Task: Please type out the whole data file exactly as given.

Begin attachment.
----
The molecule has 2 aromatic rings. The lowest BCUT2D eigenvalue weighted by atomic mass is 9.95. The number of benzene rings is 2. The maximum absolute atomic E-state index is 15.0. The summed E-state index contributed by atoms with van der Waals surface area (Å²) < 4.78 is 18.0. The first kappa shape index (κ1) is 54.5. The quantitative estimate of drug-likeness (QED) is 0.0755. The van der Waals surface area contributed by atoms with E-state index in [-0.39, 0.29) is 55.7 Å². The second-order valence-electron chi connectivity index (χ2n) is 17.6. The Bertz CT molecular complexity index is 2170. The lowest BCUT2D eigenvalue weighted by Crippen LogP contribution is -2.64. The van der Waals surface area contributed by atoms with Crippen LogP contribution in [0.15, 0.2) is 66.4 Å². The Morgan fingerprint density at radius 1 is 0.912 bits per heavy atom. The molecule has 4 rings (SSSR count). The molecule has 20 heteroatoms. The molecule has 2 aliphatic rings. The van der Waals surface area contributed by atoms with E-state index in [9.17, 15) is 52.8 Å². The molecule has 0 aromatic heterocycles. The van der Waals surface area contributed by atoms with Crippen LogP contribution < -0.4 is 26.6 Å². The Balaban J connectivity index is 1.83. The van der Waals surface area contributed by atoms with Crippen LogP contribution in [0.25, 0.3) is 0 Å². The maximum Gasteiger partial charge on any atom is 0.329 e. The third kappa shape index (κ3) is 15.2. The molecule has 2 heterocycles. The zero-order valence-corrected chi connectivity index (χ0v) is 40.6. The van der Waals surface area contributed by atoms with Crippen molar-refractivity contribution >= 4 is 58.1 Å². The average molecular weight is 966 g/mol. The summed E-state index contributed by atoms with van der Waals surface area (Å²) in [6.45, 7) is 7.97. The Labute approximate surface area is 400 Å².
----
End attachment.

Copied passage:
The molecule has 2 aromatic rings. The lowest BCUT2D eigenvalue weighted by atomic mass is 9.95. The number of benzene rings is 2. The maximum absolute atomic E-state index is 15.0. The summed E-state index contributed by atoms with van der Waals surface area (Å²) < 4.78 is 18.0. The first kappa shape index (κ1) is 54.5. The quantitative estimate of drug-likeness (QED) is 0.0755. The van der Waals surface area contributed by atoms with E-state index in [-0.39, 0.29) is 55.7 Å². The second-order valence-electron chi connectivity index (χ2n) is 17.6. The Bertz CT molecular complexity index is 2170. The lowest BCUT2D eigenvalue weighted by Crippen LogP contribution is -2.64. The van der Waals surface area contributed by atoms with Crippen LogP contribution in [0.15, 0.2) is 66.4 Å². The Morgan fingerprint density at radius 1 is 0.912 bits per heavy atom. The molecule has 4 rings (SSSR count). The molecule has 20 heteroatoms. The molecule has 2 aliphatic rings. The van der Waals surface area contributed by atoms with E-state index in [9.17, 15) is 52.8 Å². The molecule has 0 aromatic heterocycles. The van der Waals surface area contributed by atoms with Crippen LogP contribution < -0.4 is 26.6 Å². The Balaban J connectivity index is 1.83. The van der Waals surface area contributed by atoms with Crippen LogP contribution in [0.25, 0.3) is 0 Å². The maximum Gasteiger partial charge on any atom is 0.329 e. The third kappa shape index (κ3) is 15.2. The molecule has 2 heterocycles. The zero-order valence-corrected chi connectivity index (χ0v) is 40.6. The van der Waals surface area contributed by atoms with Crippen molar-refractivity contribution >= 4 is 58.1 Å². The average molecular weight is 966 g/mol. The summed E-state index contributed by atoms with van der Waals surface area (Å²) in [6.45, 7) is 7.97. The Labute approximate surface area is 400 Å².